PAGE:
By PETER PUSAL
THE success of the SP PNG Hunters in 2017 has been built on four years of hard work, coach Michael Marum says.
The team’s history-making Q-Cup grand final win was a culmination of goals Marum said the team had set themselves and even though they left it till the last minute to claim the title at Brisbane’s Suncorp Stadium, on Sept 24, the unflappable Marum was never in doubt of the outcome.
A 12-10 win over the Sunshine Coast Falcons in dramatic circumstances would have tested the resolve of even the most hardened coach and yet Marum, a 43-year-old former Kumul, who had served a long apprenticeship under the likes of Bob Bennett, Adrian Lam and Mal Meninga, stayed positive from the first minute to the last.
“Even though we were behind, I was still positive because I knew all we had to do was get a back-to-back set in their half and we’d score,” Marum said.
“The Q-Cup grand final win was the result of a build up for us. I think we had the right group this year. The combinations were there and we knew what we were going to get from each player.
“Obviously, we started out in 2014 and wanted to achieve things during the first year and then we built on from that and learned as a team along the way. It’s been a great journey, but it’s not over yet.
“We learned over the first two or three years to do things better and the challenge was always there every year with our squad changing with guys coming in and others dropping out.”
Marum said being disciplined, doing the basics well and being consistent and professional with their preparation put the team in great stead every season.
“Our Q-Cup win was really based on a great team effort. I can’t single out any one player because at the end of the day everyone played a part. Everyone did their job.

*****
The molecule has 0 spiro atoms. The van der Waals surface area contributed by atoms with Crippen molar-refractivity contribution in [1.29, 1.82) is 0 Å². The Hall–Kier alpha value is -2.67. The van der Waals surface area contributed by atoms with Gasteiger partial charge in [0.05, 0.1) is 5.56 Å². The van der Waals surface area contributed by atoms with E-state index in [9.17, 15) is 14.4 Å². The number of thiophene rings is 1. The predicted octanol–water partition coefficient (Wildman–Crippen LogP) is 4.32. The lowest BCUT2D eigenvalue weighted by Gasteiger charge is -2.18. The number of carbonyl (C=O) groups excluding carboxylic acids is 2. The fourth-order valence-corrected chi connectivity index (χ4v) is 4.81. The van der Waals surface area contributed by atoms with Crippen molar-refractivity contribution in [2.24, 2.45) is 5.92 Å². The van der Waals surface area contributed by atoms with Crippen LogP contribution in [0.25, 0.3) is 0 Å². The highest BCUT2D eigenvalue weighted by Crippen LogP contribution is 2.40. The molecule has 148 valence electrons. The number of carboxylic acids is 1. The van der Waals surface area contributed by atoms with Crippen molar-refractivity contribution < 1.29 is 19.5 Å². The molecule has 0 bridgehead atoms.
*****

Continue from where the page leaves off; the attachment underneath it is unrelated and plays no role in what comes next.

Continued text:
“We were consistently achieving all our goals throughout the season and I just felt that we would achieve something big this year,” Marum said of the small goals the team had set itself and met, and how that had had a positive effect on the team.
“We’d set a goal of getting eight competition points from our first six games and from there we’d look to the next group of matches and set similar goals on where we wanted to be after that number of games.
“When we started easily meeting and going past those goals, that’s when I knew we were going to have a really good year.” Despite the great form and the wins piling up, Marum said that funnily enough, claiming the minor premiership was never a team goal although they had counted on finishing in the top two by the final round of the season.
Marum said he had kept staying positive and hopeful that the Hunters would win the competition by their fifth year, and given their efforts every season, the goal was never far from reach.
“We had a saying in camp that 2014 was our first year so we just came and saw things, but 2015 was the practice, 2016 the warm up and 2017 was game time. We did that.”
Marum said going forward the Hunters would be keen to defend their title next year and continue building on their success and making the improvements needed to stay competitive and achieve their goals.
“We’ll still do the same things in preparations and training. We won’t change our structures much because they’re working, but having said that there’s always room for improvement.
“We don’t need to make big changes to how we do things but we can always improve on what we do.”
By PETER PUSAL